SHARING OUR RESOURCES WITH THE COMMUNITY This year our Centre for Culture, Ethnicity and Health (CEH) Project Officer ran two information sessions with the Australian Hazara Women’s Friendship Network in Dandenong. We introduced a group of thirty women to our Health Translations online library. These sessions showed some members of the Hazara community the health and wellbeing information that is available in their language. The group identified resources that covered issues of concern to them, such as child health, exercise and nutrition. They learned that they could access information in video, audio and text format. Many women found the Finding a Home in Victoria resource in Dari and other information around the Victorian housing system particularly useful. 12

Wulempuri - Kertheba: North Richmond Community Health

How different generations can learn from each other In 2019, students from Richmond High School joined seniors from our English Conversation Group to practise their Mandarin writing and speaking skills. The school students interviewed each of our senior group members by completing a fun activity called People Bingo. There were big smiles across the room as North Richmond’s Mandarin-speaking seniors shared stories and answered questions with the students. Many people said it was uplifting to see community members from different generations and cultures developing strong connections and showing great respect for one another.

I am delighted to see the smiles and interactions between the children and the people from North Richmond Community Health. It went beyond my expectations and was such a great experience for all involved.” Tong Lin Richmond High School’s Head of Chinese

Figure 6: Josephine (top) and Elisabeth (bottom) are volunteers and Richmond residents. Both are both multilingual qualified teachers who facilitate the English Conversations Group

We also enlisted the help of one of our local Chinese clients who was keen to teach his calligraphy skills to the students. This man has been a client of our centre’s Occupational Therapy, Physiotherapy and exercise groups, but was unable to attend our services this year due to health issues. This has left him feeling lonely. However, after his calligraphy lesson, other members of our English Conversation Group have asked him to teach them the art of calligraphy. This provides an opportunity for him to share his skills and reconnect with his local community. This event was successful and we hope to partner with the school again soon.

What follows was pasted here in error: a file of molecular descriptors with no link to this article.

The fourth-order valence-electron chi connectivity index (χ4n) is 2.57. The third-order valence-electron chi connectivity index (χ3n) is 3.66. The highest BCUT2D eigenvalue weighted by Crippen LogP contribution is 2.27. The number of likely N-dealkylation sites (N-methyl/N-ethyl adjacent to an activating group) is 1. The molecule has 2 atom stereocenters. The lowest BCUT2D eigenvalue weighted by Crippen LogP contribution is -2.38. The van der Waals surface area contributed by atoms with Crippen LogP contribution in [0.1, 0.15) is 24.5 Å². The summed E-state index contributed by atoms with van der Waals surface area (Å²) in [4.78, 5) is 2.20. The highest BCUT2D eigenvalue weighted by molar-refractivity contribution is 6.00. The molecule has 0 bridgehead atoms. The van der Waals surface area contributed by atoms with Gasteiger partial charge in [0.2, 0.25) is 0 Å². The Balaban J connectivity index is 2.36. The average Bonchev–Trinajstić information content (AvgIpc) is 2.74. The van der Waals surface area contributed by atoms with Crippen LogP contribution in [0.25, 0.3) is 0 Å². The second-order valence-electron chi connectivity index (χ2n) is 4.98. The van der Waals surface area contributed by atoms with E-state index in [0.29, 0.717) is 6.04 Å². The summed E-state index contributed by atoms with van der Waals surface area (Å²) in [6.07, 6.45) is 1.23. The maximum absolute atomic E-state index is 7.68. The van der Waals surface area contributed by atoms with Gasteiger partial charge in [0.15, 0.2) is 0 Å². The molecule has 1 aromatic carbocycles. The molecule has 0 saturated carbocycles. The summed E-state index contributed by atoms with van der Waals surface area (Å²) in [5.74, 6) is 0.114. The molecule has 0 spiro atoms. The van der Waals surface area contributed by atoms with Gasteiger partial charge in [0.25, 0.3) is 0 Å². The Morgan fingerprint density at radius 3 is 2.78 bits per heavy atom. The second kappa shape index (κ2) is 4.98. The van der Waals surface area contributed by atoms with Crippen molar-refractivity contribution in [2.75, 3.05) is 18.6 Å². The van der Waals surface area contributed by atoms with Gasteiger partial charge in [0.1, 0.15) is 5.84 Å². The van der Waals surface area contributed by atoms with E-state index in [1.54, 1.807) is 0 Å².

Figure 7: Senior Volunteer teaches calligraphy to Richmond High School students

Quality Account 2018-19


THE MULTICULTURAL HEALTH AND SUPPORT SERVICE (MHSS) SERVICE WORKING WITH OUR COMMUNITY People from refugee and migrant backgrounds are more likely to be at risk of complex physical and mental conditions. They face barriers to accessing health care after arrival in Australia.

Our Multicultural Health and Support Service:

Our Multicultural Health and Support Service is a program within the Centre for Culture, Ethnicity and Health working with communities and health professionals to improve the health of people from refugee and migrant backgrounds, asylum seekers and international students. Our service aims to prevent sexually transmissible infections (STI) and blood borne viruses (BBV). It also provides alcohol and drug support.

runs community education sessions for young people runs workshops for workers in the health and welfare services co-ordinates and supports community members to engage their communities on sexual health discussions works with communities on health promotion projects is co-ordinating a new drug and alcohol issues project for young people and community.

Figure 8: Workshops run by the Centre for Culture, Ethnicity and Health (CEH) 14

Wulempuri - Kertheba: North Richmond Community Health


HOW WELL WE MEET YOUR NEEDS AND IMPROVE THE QUALITY OF OUR SERVICES WHAT IS ACCREDITATION? Accreditation is when an external auditing team visits us to check we are providing the best level of care to our clients. The auditing team has a set of healthcare standards to measure our performance against. They are checking we are: Delivering a safe service for clients and staff


Services covered


Next due

National Safety and Quality Health Service Standards (NSQHS) National Safety and Quality Health Service Standards (NSQHS) Quality Improvement Council (QIC) Standards

Dental Services